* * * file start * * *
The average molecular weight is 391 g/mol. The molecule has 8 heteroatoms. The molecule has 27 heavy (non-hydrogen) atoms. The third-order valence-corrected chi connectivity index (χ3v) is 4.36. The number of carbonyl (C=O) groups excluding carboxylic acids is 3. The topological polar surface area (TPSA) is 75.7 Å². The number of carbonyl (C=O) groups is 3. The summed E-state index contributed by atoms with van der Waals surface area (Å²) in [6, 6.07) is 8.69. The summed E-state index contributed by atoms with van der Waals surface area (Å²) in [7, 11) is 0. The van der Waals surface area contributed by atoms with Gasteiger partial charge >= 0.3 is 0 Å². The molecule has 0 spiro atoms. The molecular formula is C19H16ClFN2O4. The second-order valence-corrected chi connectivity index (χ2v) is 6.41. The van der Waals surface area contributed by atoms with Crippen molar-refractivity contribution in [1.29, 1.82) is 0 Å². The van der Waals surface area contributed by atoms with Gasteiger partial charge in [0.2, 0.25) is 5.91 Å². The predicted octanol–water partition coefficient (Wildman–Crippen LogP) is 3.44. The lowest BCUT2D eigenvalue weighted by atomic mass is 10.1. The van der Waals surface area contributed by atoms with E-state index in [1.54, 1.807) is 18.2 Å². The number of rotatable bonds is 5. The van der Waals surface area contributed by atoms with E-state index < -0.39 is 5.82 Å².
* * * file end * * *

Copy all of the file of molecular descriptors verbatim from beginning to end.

The average molecular weight is 391 g/mol. The molecule has 8 heteroatoms. The molecule has 27 heavy (non-hydrogen) atoms. The third-order valence-corrected chi connectivity index (χ3v) is 4.36. The number of carbonyl (C=O) groups excluding carboxylic acids is 3. The topological polar surface area (TPSA) is 75.7 Å². The number of carbonyl (C=O) groups is 3. The summed E-state index contributed by atoms with van der Waals surface area (Å²) in [6, 6.07) is 8.69. The summed E-state index contributed by atoms with van der Waals surface area (Å²) in [7, 11) is 0. The van der Waals surface area contributed by atoms with Gasteiger partial charge >= 0.3 is 0 Å². The molecule has 0 spiro atoms. The molecular formula is C19H16ClFN2O4. The second-order valence-corrected chi connectivity index (χ2v) is 6.41. The van der Waals surface area contributed by atoms with Crippen molar-refractivity contribution in [1.29, 1.82) is 0 Å². The van der Waals surface area contributed by atoms with Gasteiger partial charge in [0.2, 0.25) is 5.91 Å². The predicted octanol–water partition coefficient (Wildman–Crippen LogP) is 3.44. The lowest BCUT2D eigenvalue weighted by atomic mass is 10.1. The van der Waals surface area contributed by atoms with E-state index in [1.54, 1.807) is 18.2 Å². The number of rotatable bonds is 5. The van der Waals surface area contributed by atoms with E-state index < -0.39 is 5.82 Å².